Great Basin disputes the starting point, however. Great Basin contends that Barrick reported its starting emissions as 374.6, not 383.3, resulting in an increase of 48.5 tpy of nitrogen oxides. The EPA responds that this is a "scrivener's error on Barrick's part," and the accurate starting point is 383.3 tpy. The EPA and Nevada chose to rely on this higher starting figure, and their reasonable reliance is supported by the record. We therefore view 383.3 as the correct starting point, and the first modification causes less than a forty tpy increase in nitrogen oxides.


The next modification increased the estimated nitrogen oxide emissions from 423.1 to 426 tpy.4 Under either starting point, then, if the nitrogen oxide emissions increases from the two modifications are combined for purposes of the PSD trigger, the modifications exceed forty tpy (i.e., 42.9).5 Thus, Great Basin's final two arguments contend that these totals should be accumulated.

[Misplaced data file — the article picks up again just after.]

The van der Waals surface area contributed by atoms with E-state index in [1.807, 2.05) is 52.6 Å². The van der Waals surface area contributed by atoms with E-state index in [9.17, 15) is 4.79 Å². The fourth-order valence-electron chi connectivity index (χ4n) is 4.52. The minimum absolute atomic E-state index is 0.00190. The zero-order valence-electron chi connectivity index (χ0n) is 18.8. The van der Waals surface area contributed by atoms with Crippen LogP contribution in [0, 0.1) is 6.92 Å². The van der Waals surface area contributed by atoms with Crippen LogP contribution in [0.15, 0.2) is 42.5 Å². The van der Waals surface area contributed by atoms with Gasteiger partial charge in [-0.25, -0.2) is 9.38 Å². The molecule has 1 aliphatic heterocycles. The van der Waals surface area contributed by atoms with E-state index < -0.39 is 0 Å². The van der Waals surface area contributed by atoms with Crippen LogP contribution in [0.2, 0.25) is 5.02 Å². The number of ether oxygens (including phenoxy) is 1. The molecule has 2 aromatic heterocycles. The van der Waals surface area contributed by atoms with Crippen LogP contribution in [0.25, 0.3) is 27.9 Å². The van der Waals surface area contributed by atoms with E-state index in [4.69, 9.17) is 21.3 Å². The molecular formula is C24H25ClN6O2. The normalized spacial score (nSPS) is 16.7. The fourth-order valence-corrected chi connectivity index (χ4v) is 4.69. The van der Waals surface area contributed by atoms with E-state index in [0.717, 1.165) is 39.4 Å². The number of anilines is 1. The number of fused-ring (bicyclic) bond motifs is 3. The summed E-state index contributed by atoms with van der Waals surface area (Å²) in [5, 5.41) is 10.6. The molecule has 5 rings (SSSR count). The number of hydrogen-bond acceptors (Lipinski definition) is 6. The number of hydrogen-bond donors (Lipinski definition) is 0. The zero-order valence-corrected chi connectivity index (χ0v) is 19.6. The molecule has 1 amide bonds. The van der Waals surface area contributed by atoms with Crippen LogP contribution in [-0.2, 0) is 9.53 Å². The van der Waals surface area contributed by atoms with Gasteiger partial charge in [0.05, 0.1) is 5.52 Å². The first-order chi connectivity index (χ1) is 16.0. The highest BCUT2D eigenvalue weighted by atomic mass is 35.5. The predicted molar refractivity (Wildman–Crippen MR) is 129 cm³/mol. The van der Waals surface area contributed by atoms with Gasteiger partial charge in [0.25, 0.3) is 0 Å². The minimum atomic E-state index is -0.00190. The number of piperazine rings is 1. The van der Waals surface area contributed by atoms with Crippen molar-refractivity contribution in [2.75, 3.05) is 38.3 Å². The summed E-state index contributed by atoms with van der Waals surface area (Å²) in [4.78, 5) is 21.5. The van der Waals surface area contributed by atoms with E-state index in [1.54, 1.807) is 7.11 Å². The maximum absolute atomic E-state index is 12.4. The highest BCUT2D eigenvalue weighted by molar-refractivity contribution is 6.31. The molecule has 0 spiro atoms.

Great Basin first argues that the modifications should be accumulated because, in November 2001, Barrick submitted an operating permit application to Nevada "incorporat[ing]" all three "currently pending" modifications. Great Basin claims that the EPA should treat this operating permit application as a PSD permit application grouping the three modifications. Title V operating permits, however, are not part of the Act's PSD program. See 42 U.S.C. §§ 7661-7661f; United States v. Marine Shale Processors, 81 F.3d 1329, 1356(5th Cir.1996); New York v. Niagara Mohawk Power Corp., 263 F.Supp.2d 650, 661 (W.D.N.Y.2003). Therefore, the Act does not require the EPA to treat PSD permits and operating permits interchangeably.6


Finally, Great Basin argues that it should prevail because, under the EPA's practice of accumulation, the April and August modifications exceed the forty tpy threshold. The final rules of the EPA — at the time of its decision — indicate that, for major sources, minor emissions increases are accumulated during a period "contemporaneous" with the modification, with "contemporaneous" basically meaning within the preceding five years. See Requirements for Preparation, Adoption, and Submittal of Implementation Plans; Approval and Promulgation of Implementation Plans, 45 Fed.Reg. 52676, 52701-02 (Aug. 7, 1980). Obviously, the gap between April and August of the same year is less than five years. Therefore, according to Great Basin, the modifications should have triggered the PSD caps, and the EPA failed to consider this important factor in its decision.7